When you’re done exploring the Science Center, head to the gift shop and get yourself some astronaut ice cream (Neapolitan flavor, recommended). Enjoy it while you walk through the Exposition Park Rose Garden. Afterward, make your way to the Natural History Museum.

Now, the NHM is cool for several reasons. Among them is that it’s constantly hosting special events. The first Friday of every month from February - June the NHM presents a KCRW-hosted music event, which means visitors get to stay late at the museum and listen to DJ’s, special music guest and scientist-led talks.

On just regular old days, the museum has halls worth of taxidermy animals - some still roaming the earth, some long since extinct - that look outrageously real. In the recently redone dino exhibit, Triceratops and T-Rex skeletons tower over you. There’s an area, called the Dino Lab, where you can watch real scientists work on excavated bones.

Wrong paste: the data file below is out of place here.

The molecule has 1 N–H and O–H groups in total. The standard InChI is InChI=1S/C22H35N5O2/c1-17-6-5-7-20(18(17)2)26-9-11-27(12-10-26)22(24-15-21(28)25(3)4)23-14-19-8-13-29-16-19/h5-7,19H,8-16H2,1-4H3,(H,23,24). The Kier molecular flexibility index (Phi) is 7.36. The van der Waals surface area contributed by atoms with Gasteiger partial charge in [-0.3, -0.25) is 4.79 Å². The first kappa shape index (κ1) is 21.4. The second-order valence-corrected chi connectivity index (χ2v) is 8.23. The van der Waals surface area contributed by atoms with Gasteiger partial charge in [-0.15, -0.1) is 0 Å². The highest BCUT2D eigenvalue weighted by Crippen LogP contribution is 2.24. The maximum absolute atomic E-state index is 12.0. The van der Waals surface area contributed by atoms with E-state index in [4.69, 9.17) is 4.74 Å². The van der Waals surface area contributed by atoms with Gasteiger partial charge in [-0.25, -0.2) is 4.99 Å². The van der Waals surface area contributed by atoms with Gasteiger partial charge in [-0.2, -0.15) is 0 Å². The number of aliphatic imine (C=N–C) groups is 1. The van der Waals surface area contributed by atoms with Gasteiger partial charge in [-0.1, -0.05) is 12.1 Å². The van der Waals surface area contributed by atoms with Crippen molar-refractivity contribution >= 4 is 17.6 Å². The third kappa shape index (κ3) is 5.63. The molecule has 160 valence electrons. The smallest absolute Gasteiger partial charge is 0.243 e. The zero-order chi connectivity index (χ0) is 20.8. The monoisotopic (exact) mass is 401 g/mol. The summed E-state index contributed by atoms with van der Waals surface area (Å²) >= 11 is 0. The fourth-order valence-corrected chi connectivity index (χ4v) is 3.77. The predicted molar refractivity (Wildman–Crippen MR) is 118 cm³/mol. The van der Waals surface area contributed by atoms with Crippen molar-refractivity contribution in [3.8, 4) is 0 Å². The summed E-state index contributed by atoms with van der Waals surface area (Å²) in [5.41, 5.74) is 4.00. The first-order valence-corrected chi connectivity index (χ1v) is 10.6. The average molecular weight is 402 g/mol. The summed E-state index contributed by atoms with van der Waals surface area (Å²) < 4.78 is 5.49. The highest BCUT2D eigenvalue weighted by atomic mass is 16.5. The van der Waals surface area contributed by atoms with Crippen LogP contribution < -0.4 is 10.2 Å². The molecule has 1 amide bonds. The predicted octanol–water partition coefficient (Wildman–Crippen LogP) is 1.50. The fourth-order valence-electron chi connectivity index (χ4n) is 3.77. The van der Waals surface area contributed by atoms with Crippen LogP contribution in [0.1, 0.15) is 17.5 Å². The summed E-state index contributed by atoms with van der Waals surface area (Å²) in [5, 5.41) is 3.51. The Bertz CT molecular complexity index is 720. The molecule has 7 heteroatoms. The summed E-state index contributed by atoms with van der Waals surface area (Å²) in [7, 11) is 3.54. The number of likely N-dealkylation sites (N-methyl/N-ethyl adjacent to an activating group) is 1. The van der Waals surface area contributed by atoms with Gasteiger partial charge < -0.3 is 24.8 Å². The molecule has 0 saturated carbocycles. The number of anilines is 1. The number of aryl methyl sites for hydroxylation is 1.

Parts of the museum look they haven’t been updated since the 70’s. The Bird Hall is conservatively colored, lots of taupe and deep burgundy. The birds are all cluttered behind glass encasements. But, hey, it’s still cool.

There is always as special exhibit going on. At the time of this post, it’s Mummies.

Take Note

The Science Center is free to visit, excluding special exhibitions and IMAX.

Click here for a link the ticketing for The Natural History Museum:


An awesome perk, you can very conveniently take the metro to get here! The Expo/USC station off the Expo line is right across the way. If you must drive, It costs $10 to park in the lot at Exposition Park. Free street parking is also available. But don't forget to look at the signs for parking restrictions. 

Exposition Park is also home to the California African American Museum, which we’ll going to on another visit.

neighborhood, history

project El Pueblo

EL PUEBLO, the birthplace of Los Angeles. 

View down Olvera St